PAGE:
It’s a truism to say that the only certainty about the future is its unpredictability. Add to that the interconnectedness of today’s systems and peoples which make our world increasingly unpredictable within ever shorter time-spans. Second-guessing the future has become no matter for oracles, but a mind-baffling process often wildly out of kilter with new realities.
Planning, however, is necessary in the making of sustainable organisations and communities. Thus we need thinking tools to help us glimpse the dynamics that are driving current events and forces, register significant changes when they’re happening rather than with hindsight, so enabling us to steer what’s going on now to enable longevity and success.
Scenario planning is one such tool.
Scenarios are a set of distinct stories about alternative possible futures, focused on external uncertainties. They can be particularly useful under conditions of high complexity when little can be foreseen, or when there is a paucity of reliable information about the external environment. They are a good way of challenging, stretching or simply updating our mental models of an organisation or society, and its external environment.
Scenario planning was developed by Shell from the late 1960s onwards. The scenarios they created enabled them to respond far more rapidly than their competitors to the huge oil price rise after the Yom Kippur war. Since then scenario planning has been used by organisations and governments alike. As well as Shell (who still publish future scenarios on a regular basis), examples include the the Mont Fleur scenarios in South Africa in the early 1990s and the World Economic Forum Scenarios to 2025.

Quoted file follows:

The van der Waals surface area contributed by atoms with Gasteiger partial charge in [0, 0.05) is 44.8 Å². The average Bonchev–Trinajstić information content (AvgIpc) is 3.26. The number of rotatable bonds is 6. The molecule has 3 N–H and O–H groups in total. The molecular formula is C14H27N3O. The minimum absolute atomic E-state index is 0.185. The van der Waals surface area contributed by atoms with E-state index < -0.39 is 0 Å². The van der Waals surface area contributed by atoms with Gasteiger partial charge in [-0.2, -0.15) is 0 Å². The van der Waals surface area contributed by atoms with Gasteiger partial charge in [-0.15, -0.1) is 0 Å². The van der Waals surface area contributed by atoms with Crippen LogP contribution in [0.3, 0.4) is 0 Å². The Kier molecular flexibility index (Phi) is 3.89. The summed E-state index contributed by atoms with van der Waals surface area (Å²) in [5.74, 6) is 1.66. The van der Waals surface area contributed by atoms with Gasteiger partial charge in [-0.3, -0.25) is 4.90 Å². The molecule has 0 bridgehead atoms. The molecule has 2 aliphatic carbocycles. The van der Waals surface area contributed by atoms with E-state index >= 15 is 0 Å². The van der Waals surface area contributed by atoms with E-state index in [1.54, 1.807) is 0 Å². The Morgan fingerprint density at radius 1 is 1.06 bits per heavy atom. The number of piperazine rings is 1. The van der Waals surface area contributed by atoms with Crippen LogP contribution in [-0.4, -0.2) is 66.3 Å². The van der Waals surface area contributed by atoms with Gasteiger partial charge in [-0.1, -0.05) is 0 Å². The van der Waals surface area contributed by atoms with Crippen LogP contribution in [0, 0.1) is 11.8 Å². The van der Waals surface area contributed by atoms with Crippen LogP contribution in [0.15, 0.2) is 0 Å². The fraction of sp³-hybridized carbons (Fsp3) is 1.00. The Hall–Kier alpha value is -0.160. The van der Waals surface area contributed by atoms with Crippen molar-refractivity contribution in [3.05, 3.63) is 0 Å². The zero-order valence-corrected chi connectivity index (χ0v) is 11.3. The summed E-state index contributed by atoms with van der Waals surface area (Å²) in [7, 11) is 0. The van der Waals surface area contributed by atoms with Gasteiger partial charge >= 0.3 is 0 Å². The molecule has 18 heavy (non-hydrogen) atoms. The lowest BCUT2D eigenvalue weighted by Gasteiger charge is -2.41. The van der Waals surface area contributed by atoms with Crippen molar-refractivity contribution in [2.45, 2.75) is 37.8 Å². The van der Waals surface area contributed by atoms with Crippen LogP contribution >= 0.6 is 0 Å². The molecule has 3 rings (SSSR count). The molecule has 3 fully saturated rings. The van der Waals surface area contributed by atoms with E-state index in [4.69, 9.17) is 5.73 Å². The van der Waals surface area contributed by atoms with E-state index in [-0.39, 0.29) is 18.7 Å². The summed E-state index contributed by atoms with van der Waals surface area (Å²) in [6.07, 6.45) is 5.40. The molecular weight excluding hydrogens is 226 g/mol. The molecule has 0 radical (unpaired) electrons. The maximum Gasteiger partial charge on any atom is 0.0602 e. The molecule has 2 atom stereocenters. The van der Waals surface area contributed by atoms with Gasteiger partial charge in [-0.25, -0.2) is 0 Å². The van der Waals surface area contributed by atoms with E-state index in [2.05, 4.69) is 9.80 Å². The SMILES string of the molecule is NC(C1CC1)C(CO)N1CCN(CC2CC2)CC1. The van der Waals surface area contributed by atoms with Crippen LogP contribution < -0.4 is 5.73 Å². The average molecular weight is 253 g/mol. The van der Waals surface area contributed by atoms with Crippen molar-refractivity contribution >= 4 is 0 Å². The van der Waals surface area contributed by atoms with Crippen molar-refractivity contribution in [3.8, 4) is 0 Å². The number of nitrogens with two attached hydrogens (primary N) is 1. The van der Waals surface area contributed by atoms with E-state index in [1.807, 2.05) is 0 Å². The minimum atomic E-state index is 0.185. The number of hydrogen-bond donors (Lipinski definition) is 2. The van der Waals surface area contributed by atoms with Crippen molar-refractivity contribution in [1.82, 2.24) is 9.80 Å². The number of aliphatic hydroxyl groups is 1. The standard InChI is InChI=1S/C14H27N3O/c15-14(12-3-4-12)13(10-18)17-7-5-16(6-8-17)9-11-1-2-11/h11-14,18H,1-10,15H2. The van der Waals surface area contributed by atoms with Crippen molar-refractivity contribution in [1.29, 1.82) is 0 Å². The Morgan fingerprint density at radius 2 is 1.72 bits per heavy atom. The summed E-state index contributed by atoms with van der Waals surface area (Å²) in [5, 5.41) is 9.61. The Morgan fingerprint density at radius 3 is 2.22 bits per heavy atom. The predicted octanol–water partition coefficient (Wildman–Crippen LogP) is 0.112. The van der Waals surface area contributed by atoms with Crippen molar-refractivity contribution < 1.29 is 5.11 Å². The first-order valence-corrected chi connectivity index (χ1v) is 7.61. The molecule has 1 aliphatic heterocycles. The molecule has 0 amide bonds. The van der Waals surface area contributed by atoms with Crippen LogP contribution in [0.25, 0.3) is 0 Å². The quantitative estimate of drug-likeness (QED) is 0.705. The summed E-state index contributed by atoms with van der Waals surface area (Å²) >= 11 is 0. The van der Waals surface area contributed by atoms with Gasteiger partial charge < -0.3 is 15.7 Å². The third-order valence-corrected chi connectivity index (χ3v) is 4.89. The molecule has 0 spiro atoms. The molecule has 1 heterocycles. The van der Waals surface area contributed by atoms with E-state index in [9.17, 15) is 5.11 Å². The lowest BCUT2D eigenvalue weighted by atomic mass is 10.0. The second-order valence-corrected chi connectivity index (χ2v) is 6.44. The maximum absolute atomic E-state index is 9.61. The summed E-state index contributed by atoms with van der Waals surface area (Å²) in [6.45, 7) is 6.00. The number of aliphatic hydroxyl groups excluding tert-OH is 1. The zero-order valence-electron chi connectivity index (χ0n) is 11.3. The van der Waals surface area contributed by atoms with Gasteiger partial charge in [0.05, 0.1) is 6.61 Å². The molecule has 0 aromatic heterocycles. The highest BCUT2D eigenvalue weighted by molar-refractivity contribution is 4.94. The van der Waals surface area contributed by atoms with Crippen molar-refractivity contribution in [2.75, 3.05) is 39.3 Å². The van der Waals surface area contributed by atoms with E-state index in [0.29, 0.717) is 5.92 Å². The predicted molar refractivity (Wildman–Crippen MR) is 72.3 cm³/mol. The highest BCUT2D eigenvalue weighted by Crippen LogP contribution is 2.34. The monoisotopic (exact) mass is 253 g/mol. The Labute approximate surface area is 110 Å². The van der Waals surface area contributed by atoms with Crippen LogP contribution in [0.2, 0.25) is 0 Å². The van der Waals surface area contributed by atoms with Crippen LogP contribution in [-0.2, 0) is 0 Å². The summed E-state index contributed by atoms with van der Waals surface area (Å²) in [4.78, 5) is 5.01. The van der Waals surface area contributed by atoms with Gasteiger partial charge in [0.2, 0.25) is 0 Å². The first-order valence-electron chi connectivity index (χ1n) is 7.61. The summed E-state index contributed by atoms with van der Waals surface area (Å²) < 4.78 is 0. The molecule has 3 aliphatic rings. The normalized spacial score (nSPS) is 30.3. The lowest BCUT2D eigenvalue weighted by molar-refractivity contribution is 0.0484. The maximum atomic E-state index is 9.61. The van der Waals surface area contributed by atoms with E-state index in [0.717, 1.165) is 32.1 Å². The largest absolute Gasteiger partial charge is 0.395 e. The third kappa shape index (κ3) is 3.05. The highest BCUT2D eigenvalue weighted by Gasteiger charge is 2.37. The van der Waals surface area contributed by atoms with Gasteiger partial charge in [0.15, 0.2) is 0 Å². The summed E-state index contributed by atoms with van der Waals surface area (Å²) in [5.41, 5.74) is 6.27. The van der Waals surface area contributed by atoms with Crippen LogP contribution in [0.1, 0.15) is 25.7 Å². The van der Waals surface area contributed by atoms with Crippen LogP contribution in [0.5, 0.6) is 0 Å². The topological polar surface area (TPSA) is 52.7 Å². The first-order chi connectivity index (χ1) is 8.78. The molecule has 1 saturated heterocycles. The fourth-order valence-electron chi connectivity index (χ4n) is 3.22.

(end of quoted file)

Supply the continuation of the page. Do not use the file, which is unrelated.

“The purpose of scenario thinking is not to identify the most likely future, but to create a map of uncertainty – to acknowledge and examine the visible and hidden forces that are driving us toward the unknown future.” (from “Why Scenarios”, Global Business Network.)
Scenarios, in essence, present us with options. Options are assets — and options that are effective across and range of futures are the most valuable.
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We are grateful for the support and practical help of Professor Frances O’Brien (Warwick Business School) working with Maureen Meadows (Open University) in creating the initial scenario planning models and frameworks for the first New Optimists Forum series.
Very many thank are also due to Dr Rafael Ramirez, Director of the Oxford Scenarios Programme at the Oxford Martin School for his challenging questions and good advice when I got intellectually stuck more frequently than I ever thought I would — and to the Change Leadership Network at Said Business School and Cite Universitaire in Paris who generously invited me into their group and encouraged me along the way.